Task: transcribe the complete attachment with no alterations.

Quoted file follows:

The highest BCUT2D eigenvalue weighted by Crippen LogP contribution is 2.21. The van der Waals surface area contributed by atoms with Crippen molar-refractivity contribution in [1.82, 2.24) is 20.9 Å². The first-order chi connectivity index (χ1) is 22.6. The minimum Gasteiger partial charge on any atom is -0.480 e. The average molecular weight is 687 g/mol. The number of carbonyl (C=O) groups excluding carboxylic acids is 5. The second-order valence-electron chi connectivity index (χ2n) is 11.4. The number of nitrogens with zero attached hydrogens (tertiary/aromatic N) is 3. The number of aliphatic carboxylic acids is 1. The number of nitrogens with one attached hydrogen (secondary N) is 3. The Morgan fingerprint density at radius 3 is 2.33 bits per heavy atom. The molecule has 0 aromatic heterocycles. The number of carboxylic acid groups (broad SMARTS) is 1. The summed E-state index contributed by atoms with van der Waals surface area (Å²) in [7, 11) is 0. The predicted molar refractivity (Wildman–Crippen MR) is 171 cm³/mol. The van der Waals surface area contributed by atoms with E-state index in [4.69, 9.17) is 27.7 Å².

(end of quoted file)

The highest BCUT2D eigenvalue weighted by Crippen LogP contribution is 2.21. The van der Waals surface area contributed by atoms with Crippen molar-refractivity contribution in [1.82, 2.24) is 20.9 Å². The first-order chi connectivity index (χ1) is 22.6. The minimum Gasteiger partial charge on any atom is -0.480 e. The average molecular weight is 687 g/mol. The number of carbonyl (C=O) groups excluding carboxylic acids is 5. The second-order valence-electron chi connectivity index (χ2n) is 11.4. The number of nitrogens with zero attached hydrogens (tertiary/aromatic N) is 3. The number of aliphatic carboxylic acids is 1. The number of nitrogens with one attached hydrogen (secondary N) is 3. The Morgan fingerprint density at radius 3 is 2.33 bits per heavy atom. The molecule has 0 aromatic heterocycles. The number of carboxylic acid groups (broad SMARTS) is 1. The summed E-state index contributed by atoms with van der Waals surface area (Å²) in [7, 11) is 0. The predicted molar refractivity (Wildman–Crippen MR) is 171 cm³/mol. The van der Waals surface area contributed by atoms with E-state index in [4.69, 9.17) is 27.7 Å².